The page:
Dave_in_PB Sez: An Interview with Mark Twain Rudyard Kipling
via Library of America
An Interview with Mark Twain Rudyard Kipling (1865–1936)
From The Mark Twain Anthology: Great Writers on His Life and Works
(Note: The “Robert” to which Mark Twain refers during his conversation with Kipling is Robert Elsmere, an 1888 novel by Mrs. Humphrey Ward.)
You are a contemptible lot, over yonder. Some of you are Commissioners, and some Lieutenant-Governors, and some have the V. C., and a few are privileged to walk about the Mall arm in arm with the Viceroy; but I have seen Mark Twain this golden morning, have shaken his hand, and smoked a cigar—no, two cigars—with him, and talked with him for more than two hours! Understand clearly that I do not despise you; indeed, I don’t. I am only very sorry for you, from the Viceroy downward. To soothe your envy and to prove that I still regard you as my equals, I will tell you all about it.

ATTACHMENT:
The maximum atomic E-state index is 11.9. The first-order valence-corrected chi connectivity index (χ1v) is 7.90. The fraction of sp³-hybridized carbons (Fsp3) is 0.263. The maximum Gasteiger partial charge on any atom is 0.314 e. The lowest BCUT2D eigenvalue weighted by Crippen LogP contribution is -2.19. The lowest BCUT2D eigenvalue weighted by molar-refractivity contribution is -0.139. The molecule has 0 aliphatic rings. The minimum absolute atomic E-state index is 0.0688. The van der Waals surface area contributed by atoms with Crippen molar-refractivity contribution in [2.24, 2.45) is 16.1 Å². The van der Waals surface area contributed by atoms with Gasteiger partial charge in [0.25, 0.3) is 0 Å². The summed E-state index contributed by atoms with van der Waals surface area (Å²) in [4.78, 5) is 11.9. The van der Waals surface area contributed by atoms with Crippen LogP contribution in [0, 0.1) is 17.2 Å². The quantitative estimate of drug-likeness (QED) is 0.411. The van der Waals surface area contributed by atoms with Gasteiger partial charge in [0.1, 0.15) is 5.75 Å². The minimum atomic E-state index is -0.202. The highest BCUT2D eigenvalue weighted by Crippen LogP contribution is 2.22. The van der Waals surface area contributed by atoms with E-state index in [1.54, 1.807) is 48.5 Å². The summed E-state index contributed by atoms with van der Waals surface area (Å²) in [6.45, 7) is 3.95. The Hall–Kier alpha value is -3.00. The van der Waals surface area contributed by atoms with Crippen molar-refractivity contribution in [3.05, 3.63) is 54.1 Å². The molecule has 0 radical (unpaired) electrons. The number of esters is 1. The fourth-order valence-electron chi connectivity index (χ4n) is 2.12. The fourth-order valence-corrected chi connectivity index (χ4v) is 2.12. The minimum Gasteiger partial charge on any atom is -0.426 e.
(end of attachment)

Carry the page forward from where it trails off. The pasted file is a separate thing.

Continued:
They said in Buffalo that he was in Hartford, Conn.; and again they said “perchance he is gone upon a journey to Portland”; and a big, fat drummer vowed that he knew the great man intimately, and that Mark was spending the summer in Europe—which information so upset me that I embarked upon the wrong train, and was incontinently turned out by the conductor three-quarters of a mile from the station, amid the wilderness of railway tracks. Have you ever, encumbered with great-coat and valise, tried to dodge diversely-minded locomotives when the sun was shining in your eyes? But I forgot that you have not seen Mark Twain, you people of no account! . . . Read the whole thing